Sustainability Share of electric buses by country in Europe


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Air pollution is definitely not something desirable in our cities and vehicles are the main culprit in developed countries. This has been one of the arguments in favour of hybrid and electric vehicles. The other argument is that EV are better for the climate, although I have cast doubt about the judiciousness of replacement one's petrol car by an electric one for people who do not drive much. What is certain is that in the case of taxis and buses, electrifying the fleet is all benefits. Regarding taxis, London has already decreed that private hire vehicles licensed for the first time will be required to be zero emission capable from 1st January 2023. Brussels passed a similar rule that will come into force on 1st January 2025.

Here we can see that the percentage of newly registered low-emission city buses in the EU and UK has passed from about 40% in 2021 to 75% in early 2023.


But there are huge regional disparities. So which countries are leading the way? According to Sustainable Bus, six European Member States exclusively registered zero-emission city buses during this quarter: the Netherlands, Denmark, Slovenia, Ireland, Finland, and Portugal. Sweden came 7th with about 95%.

Sales share of city buses Europe 2023.png

The zero-emission bus targets vary a lot by country too. This map was retrieved from the International Council on Clean Transportation's website.

Zero-emission bus targets.png

If we sort the countries by target years to reach 100%, we get:
  1. Denmark & Netherlands : 2025
  2. Norway : 2028
  3. Bulgaria, Latvia & Luxembourg : 2030
  4. United Kingdom : 2034
  5. Belgium, Estonia, Ireland, Sweden & Switzerland : 2035
  6. Austria & Portugal : 2040
Countries with no official target for 100% of zero-emission buses are: Cyprus, Czechia, Finland, France, Greece, Hungary, Italy, Lithuania, Malta, Poland, Slovakia, Slovenia and Spain.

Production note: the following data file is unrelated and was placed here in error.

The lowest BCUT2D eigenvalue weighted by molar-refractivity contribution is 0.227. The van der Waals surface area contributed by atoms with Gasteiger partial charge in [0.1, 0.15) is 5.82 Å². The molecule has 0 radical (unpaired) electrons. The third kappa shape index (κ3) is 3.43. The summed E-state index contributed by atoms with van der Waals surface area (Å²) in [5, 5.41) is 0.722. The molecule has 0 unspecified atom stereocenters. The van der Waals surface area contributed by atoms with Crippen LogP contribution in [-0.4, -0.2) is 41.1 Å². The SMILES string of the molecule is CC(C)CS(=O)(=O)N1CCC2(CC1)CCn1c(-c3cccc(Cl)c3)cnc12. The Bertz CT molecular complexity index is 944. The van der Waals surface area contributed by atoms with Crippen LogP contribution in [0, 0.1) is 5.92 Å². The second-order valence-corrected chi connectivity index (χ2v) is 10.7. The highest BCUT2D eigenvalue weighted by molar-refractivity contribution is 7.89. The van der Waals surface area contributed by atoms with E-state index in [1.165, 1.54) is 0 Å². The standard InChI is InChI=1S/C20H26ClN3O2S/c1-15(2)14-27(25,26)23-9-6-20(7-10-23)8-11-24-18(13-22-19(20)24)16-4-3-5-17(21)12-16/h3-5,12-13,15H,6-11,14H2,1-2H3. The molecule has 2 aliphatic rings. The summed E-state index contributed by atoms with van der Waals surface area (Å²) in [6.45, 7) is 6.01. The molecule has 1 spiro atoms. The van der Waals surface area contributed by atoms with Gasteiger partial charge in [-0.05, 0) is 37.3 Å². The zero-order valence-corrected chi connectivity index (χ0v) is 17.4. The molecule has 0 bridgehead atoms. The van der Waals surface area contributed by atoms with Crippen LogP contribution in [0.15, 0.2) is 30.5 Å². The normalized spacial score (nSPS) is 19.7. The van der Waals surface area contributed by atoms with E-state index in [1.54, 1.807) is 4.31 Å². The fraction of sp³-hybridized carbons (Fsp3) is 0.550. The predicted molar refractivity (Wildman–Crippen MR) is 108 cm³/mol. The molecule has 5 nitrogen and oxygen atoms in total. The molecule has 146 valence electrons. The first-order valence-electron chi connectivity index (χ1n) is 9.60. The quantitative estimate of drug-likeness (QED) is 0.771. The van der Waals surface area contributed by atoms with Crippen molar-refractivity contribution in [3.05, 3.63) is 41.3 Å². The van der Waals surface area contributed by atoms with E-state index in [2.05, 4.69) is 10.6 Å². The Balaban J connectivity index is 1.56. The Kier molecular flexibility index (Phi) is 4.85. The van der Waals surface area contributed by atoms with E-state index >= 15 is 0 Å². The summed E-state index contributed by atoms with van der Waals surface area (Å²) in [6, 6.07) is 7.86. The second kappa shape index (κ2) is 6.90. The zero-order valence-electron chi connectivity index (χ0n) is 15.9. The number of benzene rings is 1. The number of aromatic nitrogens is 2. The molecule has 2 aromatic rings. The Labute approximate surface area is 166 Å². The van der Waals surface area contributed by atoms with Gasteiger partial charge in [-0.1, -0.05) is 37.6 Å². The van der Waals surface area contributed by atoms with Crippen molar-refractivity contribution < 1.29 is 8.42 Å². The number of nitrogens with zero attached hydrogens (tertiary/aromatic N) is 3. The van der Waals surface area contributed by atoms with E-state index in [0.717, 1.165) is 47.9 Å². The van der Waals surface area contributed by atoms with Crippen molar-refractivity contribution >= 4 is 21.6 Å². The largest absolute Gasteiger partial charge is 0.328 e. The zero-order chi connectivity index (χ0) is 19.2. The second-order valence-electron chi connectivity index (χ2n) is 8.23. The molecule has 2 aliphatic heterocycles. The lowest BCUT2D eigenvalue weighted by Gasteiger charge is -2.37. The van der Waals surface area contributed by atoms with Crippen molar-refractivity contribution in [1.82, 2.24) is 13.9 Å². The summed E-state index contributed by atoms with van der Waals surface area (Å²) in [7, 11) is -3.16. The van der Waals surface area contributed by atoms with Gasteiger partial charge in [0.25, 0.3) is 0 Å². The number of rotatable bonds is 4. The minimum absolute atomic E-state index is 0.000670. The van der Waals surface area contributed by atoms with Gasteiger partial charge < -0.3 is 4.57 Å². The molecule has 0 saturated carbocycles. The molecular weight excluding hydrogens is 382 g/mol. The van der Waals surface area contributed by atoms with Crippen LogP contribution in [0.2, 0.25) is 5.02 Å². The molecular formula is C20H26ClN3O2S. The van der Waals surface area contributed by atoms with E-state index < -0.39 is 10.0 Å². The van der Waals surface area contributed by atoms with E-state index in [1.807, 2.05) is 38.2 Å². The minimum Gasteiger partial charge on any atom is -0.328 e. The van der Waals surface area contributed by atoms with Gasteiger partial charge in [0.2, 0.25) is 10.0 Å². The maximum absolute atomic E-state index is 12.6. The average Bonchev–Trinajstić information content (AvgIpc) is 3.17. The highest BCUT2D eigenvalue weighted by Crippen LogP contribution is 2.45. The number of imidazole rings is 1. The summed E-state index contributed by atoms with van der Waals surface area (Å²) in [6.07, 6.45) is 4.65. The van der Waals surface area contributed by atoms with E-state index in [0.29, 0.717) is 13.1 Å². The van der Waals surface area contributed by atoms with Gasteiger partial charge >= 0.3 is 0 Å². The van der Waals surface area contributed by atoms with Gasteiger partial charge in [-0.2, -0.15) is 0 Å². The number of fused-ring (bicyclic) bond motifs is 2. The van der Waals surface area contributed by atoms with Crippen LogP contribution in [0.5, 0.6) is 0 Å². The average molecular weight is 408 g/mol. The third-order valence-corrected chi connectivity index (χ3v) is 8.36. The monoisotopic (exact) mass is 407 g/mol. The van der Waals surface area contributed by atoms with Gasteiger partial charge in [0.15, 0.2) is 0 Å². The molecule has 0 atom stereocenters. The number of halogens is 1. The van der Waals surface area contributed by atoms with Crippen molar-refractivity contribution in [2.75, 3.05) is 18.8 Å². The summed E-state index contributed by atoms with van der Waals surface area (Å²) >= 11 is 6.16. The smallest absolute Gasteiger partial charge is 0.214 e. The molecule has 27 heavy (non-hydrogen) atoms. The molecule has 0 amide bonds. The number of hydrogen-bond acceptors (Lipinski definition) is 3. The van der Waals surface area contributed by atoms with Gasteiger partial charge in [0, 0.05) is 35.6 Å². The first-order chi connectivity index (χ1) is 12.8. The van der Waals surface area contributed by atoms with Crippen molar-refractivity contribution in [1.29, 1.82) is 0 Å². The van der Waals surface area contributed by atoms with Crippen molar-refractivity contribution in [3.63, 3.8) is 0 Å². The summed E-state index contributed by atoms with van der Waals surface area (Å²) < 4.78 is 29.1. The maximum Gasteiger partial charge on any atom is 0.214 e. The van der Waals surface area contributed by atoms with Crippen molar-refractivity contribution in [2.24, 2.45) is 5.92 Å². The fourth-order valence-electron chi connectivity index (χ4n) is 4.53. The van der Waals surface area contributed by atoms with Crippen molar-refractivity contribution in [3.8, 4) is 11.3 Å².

As we can see, these objectives have nothing to do with how wealthy a country is. Latvia and Bulgaria do better than most of Western European countries. It's just a matter of political will.
I made a map of the total market share of electric & alternative fuel buses using data from the European Automobile Manufacturers’ Association (AECE) for 2022. The data shows the percentages of e-buses & alternative fuel buses already in circulation, not the percentage among new registrations in 2022. Note that Estonia had 83.7% of alternative fuel buses in its fleet, but not a single electric or hybrid bus. Belgium had the highest share of hybrid buses (40.8%), while Finland had the highest share of battery electric buses (66.9%). Iceland and Cyprus were the only two countries with 100% of diesel buses, although high percentages were also observed in Greece (99.6%), Portugal (96.4%), Croatia (94.1%), Czechia (92%) and Slovenia (90.6%).


This second map shows the percentages of e-buses & alternative fuel buses among newly registered vehicles in Spring 2023. We see that northern European countries as well as Portugal, Slovenia and Romania show a willingness to replace their current fleet almost exclusively by e-buses. Oddly, countries like Austria and Czechia appear to have no such ambition and are sticking with polluting diesel buses.

Here is an interesting video that compares the pros and cons of hydrogen fuel cell trucks versus battery electric trucks. The arguments are also valid for buses and in most cases also cars. In some situations hydrogen trucks might be preferable but overall battery electric ones tend to be better.


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